This week I thought it might be interesting for people to see what tools we use internally at the studio when working on a project. Over the years we’ve changed how we’ve communicated on a daily basis and track our work tasks. As Drinkbox grew, we adopted new practices – but as you’ll see, we also have stuck with some old school tools.
For daily communication we’ve recently started to use Slack – although Slack isn’t the perfect solution, we enjoy the ease at which we can break into teams and add media files. For me it provides an easy way to harass the art team, or pop over to the coders to see what are the newest memes. Also, my favorite channel is the #bookclub.
When Drinkbox wants to coordinate tasks at a high level we prefer to use Trello. The tool provides a simple way to pass tasks around to each other. We usually are much more active on Trello earlier in a project where having microscopic control over tasks isn’t all that important. Some of our pros include the drag-and-dropness, comments & image sharing capabilities.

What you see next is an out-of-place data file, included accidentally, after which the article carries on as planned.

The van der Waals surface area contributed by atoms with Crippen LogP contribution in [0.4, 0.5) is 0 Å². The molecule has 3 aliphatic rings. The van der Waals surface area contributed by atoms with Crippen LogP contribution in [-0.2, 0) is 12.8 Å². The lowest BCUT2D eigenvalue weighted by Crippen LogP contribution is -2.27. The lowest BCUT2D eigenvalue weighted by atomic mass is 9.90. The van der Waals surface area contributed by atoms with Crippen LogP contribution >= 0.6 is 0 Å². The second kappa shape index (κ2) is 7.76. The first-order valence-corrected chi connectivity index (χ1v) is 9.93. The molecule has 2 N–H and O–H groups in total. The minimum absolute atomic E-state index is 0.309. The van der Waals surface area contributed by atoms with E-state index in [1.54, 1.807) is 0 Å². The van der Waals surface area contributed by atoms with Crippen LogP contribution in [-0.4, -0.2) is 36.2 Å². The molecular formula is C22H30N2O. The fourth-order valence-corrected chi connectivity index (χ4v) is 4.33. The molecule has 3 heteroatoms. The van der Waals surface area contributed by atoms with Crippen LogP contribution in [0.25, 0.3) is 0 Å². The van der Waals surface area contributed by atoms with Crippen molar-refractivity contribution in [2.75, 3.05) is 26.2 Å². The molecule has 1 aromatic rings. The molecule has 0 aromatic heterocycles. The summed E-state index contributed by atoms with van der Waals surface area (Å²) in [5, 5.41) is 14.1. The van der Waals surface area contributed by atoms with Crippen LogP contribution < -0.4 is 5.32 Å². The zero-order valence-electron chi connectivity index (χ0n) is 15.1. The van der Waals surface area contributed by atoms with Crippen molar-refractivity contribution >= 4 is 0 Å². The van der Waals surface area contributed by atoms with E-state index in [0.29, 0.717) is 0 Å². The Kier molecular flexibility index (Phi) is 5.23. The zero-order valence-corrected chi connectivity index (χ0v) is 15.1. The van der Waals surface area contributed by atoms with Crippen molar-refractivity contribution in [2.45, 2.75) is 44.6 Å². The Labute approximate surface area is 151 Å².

As a project starts to enter final production / bug fixing we move over to the nitty gritty greatness of bugzilla. Although not the prettiest, bugzilla is a powerhouse in providing a multitude of ways for us to track bugs, asign bugs, and statistically evaluate how our bugs are being fixed.
Below is a list of bugs currently for the Severed project
Here is a really cool graph of our Severed bugs tracked over time – a lot of information can be gained seeing the # of new bugs found (hopefully decreasing) and the rate at which we’re fixing assigned bugs. For example you usually see a big spike up when a big QA pass happens, and big drops during intensive periods of production as we knock down tasks.